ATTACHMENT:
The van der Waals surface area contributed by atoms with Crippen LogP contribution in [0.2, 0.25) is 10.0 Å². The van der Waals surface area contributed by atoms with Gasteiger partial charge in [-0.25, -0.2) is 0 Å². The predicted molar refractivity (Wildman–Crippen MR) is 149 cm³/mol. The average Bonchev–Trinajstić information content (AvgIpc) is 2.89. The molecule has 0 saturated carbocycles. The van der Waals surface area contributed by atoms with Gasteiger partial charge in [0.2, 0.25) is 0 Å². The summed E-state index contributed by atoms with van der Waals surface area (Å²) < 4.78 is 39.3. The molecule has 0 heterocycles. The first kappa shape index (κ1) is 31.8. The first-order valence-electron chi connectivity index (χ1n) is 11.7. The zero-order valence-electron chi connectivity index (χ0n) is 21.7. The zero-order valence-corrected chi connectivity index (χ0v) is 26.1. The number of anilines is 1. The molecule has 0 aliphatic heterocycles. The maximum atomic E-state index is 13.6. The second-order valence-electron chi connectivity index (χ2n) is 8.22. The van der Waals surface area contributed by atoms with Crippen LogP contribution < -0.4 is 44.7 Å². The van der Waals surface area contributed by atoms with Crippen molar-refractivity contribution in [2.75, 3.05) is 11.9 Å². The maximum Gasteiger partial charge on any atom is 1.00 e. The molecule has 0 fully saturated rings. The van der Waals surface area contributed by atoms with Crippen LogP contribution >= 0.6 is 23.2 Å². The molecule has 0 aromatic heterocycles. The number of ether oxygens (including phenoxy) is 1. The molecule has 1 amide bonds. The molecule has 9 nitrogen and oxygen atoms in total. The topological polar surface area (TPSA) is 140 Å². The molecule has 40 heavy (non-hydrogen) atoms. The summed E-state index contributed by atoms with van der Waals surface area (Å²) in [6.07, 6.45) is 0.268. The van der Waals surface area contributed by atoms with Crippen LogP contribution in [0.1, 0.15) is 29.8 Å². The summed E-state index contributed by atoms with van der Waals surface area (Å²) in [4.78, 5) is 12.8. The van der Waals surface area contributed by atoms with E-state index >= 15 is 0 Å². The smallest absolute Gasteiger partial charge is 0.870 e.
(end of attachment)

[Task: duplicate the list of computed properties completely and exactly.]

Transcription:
The van der Waals surface area contributed by atoms with Crippen LogP contribution in [0.2, 0.25) is 10.0 Å². The van der Waals surface area contributed by atoms with Gasteiger partial charge in [-0.25, -0.2) is 0 Å². The predicted molar refractivity (Wildman–Crippen MR) is 149 cm³/mol. The average Bonchev–Trinajstić information content (AvgIpc) is 2.89. The molecule has 0 saturated carbocycles. The van der Waals surface area contributed by atoms with Gasteiger partial charge in [0.2, 0.25) is 0 Å². The summed E-state index contributed by atoms with van der Waals surface area (Å²) < 4.78 is 39.3. The molecule has 0 heterocycles. The first kappa shape index (κ1) is 31.8. The first-order valence-electron chi connectivity index (χ1n) is 11.7. The zero-order valence-electron chi connectivity index (χ0n) is 21.7. The zero-order valence-corrected chi connectivity index (χ0v) is 26.1. The number of anilines is 1. The molecule has 0 aliphatic heterocycles. The maximum atomic E-state index is 13.6. The second-order valence-electron chi connectivity index (χ2n) is 8.22. The van der Waals surface area contributed by atoms with Crippen LogP contribution < -0.4 is 44.7 Å². The van der Waals surface area contributed by atoms with Crippen molar-refractivity contribution in [2.75, 3.05) is 11.9 Å². The maximum Gasteiger partial charge on any atom is 1.00 e. The molecule has 0 fully saturated rings. The van der Waals surface area contributed by atoms with Crippen LogP contribution >= 0.6 is 23.2 Å². The molecule has 0 aromatic heterocycles. The number of ether oxygens (including phenoxy) is 1. The molecule has 1 amide bonds. The molecule has 9 nitrogen and oxygen atoms in total. The topological polar surface area (TPSA) is 140 Å². The molecule has 40 heavy (non-hydrogen) atoms. The summed E-state index contributed by atoms with van der Waals surface area (Å²) in [6.07, 6.45) is 0.268. The van der Waals surface area contributed by atoms with Crippen LogP contribution in [0.1, 0.15) is 29.8 Å². The summed E-state index contributed by atoms with van der Waals surface area (Å²) in [4.78, 5) is 12.8. The van der Waals surface area contributed by atoms with E-state index >= 15 is 0 Å². The smallest absolute Gasteiger partial charge is 0.870 e.